U.S. consumer prices rose in September as rental costs surged, but a steady moderation in underlying inflation pressures supported financial market expectations that the Federal Reserve would not raise interest rates next month. The report from the Labor Department on Thursday showed the annual increase in consumer prices excluding the volatile food and energy components last month was the smallest in two years. With the labor market remaining tight, however, reaching the Fed's 2% inflation target could take some time, making it likely that the U.S. central bank could keep rates elevated for longer.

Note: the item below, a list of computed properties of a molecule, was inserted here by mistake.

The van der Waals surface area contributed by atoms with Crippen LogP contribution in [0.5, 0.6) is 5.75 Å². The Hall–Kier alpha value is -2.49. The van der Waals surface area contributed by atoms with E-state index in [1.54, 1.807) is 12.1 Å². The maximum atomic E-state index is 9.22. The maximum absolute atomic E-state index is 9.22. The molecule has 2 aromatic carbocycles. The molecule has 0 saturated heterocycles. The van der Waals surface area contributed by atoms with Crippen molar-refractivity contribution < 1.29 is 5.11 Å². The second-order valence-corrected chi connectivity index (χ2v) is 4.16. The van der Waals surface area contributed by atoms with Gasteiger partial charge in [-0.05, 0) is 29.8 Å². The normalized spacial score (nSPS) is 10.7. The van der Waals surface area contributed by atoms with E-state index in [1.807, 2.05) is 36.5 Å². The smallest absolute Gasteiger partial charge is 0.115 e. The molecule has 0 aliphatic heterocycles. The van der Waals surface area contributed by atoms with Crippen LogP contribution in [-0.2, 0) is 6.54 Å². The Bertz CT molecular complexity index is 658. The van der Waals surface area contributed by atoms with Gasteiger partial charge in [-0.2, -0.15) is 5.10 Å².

Higher U.S. Treasury yields and conflict in the Middle East are also seen discouraging the Fed from tightening monetary policy further. "The bigger picture is that the trend is still quite encouraging, but the fight continues," said Olu Sonola, head of U.S. regional economics at Fitch Ratings in New York. "They (Fed officials) may now want to extend the pause to December, given the recent increase in long-term rates." The consumer price index increased 0.4% last month. A 0.6% jump in the cost of shelter accounted for more than half of the rise in the CPI. There were increases in the costs of rent and hotel and motel accommodation.